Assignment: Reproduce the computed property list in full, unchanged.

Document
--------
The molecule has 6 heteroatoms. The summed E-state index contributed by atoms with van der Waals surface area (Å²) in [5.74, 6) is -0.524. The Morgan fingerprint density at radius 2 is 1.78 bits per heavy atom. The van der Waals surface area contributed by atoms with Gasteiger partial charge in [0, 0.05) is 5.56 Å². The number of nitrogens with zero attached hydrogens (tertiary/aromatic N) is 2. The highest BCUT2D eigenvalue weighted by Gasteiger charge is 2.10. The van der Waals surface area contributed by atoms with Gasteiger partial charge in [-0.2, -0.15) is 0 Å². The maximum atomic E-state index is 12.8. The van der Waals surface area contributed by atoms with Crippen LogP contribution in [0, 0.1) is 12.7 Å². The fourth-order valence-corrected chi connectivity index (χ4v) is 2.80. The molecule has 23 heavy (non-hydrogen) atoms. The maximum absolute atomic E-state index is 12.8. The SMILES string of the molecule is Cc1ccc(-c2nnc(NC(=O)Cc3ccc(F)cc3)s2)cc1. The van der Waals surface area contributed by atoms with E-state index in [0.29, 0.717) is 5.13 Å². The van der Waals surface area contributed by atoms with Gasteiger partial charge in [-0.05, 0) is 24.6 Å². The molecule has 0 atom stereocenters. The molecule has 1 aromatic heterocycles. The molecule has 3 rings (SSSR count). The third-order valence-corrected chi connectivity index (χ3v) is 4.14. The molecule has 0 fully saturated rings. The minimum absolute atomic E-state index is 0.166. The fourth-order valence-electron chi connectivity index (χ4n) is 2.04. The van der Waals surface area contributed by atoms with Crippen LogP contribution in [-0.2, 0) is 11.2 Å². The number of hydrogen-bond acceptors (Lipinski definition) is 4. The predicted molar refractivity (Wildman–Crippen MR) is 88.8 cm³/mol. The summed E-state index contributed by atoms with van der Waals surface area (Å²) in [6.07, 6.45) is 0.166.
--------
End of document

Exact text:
The molecule has 6 heteroatoms. The summed E-state index contributed by atoms with van der Waals surface area (Å²) in [5.74, 6) is -0.524. The Morgan fingerprint density at radius 2 is 1.78 bits per heavy atom. The van der Waals surface area contributed by atoms with Gasteiger partial charge in [0, 0.05) is 5.56 Å². The number of nitrogens with zero attached hydrogens (tertiary/aromatic N) is 2. The highest BCUT2D eigenvalue weighted by Gasteiger charge is 2.10. The van der Waals surface area contributed by atoms with Gasteiger partial charge in [-0.2, -0.15) is 0 Å². The maximum atomic E-state index is 12.8. The van der Waals surface area contributed by atoms with Crippen LogP contribution in [0, 0.1) is 12.7 Å². The fourth-order valence-corrected chi connectivity index (χ4v) is 2.80. The molecule has 23 heavy (non-hydrogen) atoms. The maximum absolute atomic E-state index is 12.8. The SMILES string of the molecule is Cc1ccc(-c2nnc(NC(=O)Cc3ccc(F)cc3)s2)cc1. The van der Waals surface area contributed by atoms with E-state index in [0.29, 0.717) is 5.13 Å². The van der Waals surface area contributed by atoms with Gasteiger partial charge in [-0.05, 0) is 24.6 Å². The molecule has 0 atom stereocenters. The molecule has 1 aromatic heterocycles. The molecule has 3 rings (SSSR count). The third-order valence-corrected chi connectivity index (χ3v) is 4.14. The molecule has 0 fully saturated rings. The minimum absolute atomic E-state index is 0.166. The fourth-order valence-electron chi connectivity index (χ4n) is 2.04. The van der Waals surface area contributed by atoms with Crippen LogP contribution in [-0.2, 0) is 11.2 Å². The number of hydrogen-bond acceptors (Lipinski definition) is 4. The predicted molar refractivity (Wildman–Crippen MR) is 88.8 cm³/mol. The summed E-state index contributed by atoms with van der Waals surface area (Å²) in [6.07, 6.45) is 0.166.